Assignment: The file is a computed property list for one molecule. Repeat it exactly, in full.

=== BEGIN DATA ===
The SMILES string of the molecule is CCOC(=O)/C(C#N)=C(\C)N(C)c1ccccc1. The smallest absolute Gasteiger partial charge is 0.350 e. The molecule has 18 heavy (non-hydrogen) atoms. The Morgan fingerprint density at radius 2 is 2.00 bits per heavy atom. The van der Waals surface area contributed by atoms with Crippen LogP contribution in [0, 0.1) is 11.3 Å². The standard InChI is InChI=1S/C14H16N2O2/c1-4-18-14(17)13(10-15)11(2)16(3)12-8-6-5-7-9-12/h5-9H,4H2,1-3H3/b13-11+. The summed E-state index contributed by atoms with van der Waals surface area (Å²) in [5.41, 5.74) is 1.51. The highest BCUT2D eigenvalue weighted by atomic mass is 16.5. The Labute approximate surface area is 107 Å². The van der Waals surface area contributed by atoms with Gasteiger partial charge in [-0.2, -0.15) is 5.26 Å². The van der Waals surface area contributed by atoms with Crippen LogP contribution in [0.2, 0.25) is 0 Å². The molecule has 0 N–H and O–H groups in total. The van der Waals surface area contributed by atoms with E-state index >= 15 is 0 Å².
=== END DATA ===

The SMILES string of the molecule is CCOC(=O)/C(C#N)=C(\C)N(C)c1ccccc1. The smallest absolute Gasteiger partial charge is 0.350 e. The molecule has 18 heavy (non-hydrogen) atoms. The Morgan fingerprint density at radius 2 is 2.00 bits per heavy atom. The van der Waals surface area contributed by atoms with Crippen LogP contribution in [0, 0.1) is 11.3 Å². The standard InChI is InChI=1S/C14H16N2O2/c1-4-18-14(17)13(10-15)11(2)16(3)12-8-6-5-7-9-12/h5-9H,4H2,1-3H3/b13-11+. The summed E-state index contributed by atoms with van der Waals surface area (Å²) in [5.41, 5.74) is 1.51. The highest BCUT2D eigenvalue weighted by atomic mass is 16.5. The Labute approximate surface area is 107 Å². The van der Waals surface area contributed by atoms with Gasteiger partial charge in [-0.2, -0.15) is 5.26 Å². The van der Waals surface area contributed by atoms with Crippen LogP contribution in [0.2, 0.25) is 0 Å². The molecule has 0 N–H and O–H groups in total. The van der Waals surface area contributed by atoms with E-state index >= 15 is 0 Å².